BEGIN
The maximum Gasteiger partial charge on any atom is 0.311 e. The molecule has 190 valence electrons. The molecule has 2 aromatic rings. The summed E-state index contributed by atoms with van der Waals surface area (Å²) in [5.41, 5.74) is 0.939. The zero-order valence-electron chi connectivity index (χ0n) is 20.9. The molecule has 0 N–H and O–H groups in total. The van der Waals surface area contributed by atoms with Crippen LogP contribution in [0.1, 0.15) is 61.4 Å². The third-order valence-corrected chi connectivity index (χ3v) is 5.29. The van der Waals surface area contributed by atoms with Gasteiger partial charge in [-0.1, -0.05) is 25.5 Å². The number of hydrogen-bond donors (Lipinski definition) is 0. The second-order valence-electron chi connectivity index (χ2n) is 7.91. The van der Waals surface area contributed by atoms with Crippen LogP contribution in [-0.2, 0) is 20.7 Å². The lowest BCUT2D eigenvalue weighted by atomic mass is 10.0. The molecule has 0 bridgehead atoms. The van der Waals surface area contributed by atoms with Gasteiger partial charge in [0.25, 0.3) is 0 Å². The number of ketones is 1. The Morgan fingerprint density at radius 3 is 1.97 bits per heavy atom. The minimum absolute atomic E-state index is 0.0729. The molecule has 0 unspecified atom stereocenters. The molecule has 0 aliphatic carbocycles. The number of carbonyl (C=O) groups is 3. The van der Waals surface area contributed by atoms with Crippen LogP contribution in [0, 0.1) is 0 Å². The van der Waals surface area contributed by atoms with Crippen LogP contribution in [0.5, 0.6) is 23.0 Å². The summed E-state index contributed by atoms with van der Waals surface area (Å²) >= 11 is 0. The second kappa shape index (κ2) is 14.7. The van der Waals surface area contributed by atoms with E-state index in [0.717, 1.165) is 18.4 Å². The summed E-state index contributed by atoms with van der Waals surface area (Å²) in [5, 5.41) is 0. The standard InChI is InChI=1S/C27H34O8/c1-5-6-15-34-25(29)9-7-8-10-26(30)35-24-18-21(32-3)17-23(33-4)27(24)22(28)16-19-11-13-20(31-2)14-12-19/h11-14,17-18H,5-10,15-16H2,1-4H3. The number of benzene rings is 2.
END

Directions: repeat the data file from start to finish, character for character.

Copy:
The maximum Gasteiger partial charge on any atom is 0.311 e. The molecule has 190 valence electrons. The molecule has 2 aromatic rings. The summed E-state index contributed by atoms with van der Waals surface area (Å²) in [5.41, 5.74) is 0.939. The zero-order valence-electron chi connectivity index (χ0n) is 20.9. The molecule has 0 N–H and O–H groups in total. The van der Waals surface area contributed by atoms with Crippen LogP contribution in [0.1, 0.15) is 61.4 Å². The third-order valence-corrected chi connectivity index (χ3v) is 5.29. The van der Waals surface area contributed by atoms with Gasteiger partial charge in [-0.1, -0.05) is 25.5 Å². The number of hydrogen-bond donors (Lipinski definition) is 0. The second-order valence-electron chi connectivity index (χ2n) is 7.91. The van der Waals surface area contributed by atoms with Crippen LogP contribution in [-0.2, 0) is 20.7 Å². The lowest BCUT2D eigenvalue weighted by atomic mass is 10.0. The molecule has 0 bridgehead atoms. The van der Waals surface area contributed by atoms with Gasteiger partial charge in [0.25, 0.3) is 0 Å². The number of ketones is 1. The Morgan fingerprint density at radius 3 is 1.97 bits per heavy atom. The minimum absolute atomic E-state index is 0.0729. The molecule has 0 unspecified atom stereocenters. The molecule has 0 aliphatic carbocycles. The number of carbonyl (C=O) groups is 3. The van der Waals surface area contributed by atoms with Crippen LogP contribution in [0, 0.1) is 0 Å². The van der Waals surface area contributed by atoms with Crippen LogP contribution in [0.5, 0.6) is 23.0 Å². The summed E-state index contributed by atoms with van der Waals surface area (Å²) >= 11 is 0. The second kappa shape index (κ2) is 14.7. The van der Waals surface area contributed by atoms with E-state index in [0.717, 1.165) is 18.4 Å². The summed E-state index contributed by atoms with van der Waals surface area (Å²) in [5, 5.41) is 0. The standard InChI is InChI=1S/C27H34O8/c1-5-6-15-34-25(29)9-7-8-10-26(30)35-24-18-21(32-3)17-23(33-4)27(24)22(28)16-19-11-13-20(31-2)14-12-19/h11-14,17-18H,5-10,15-16H2,1-4H3. The number of benzene rings is 2.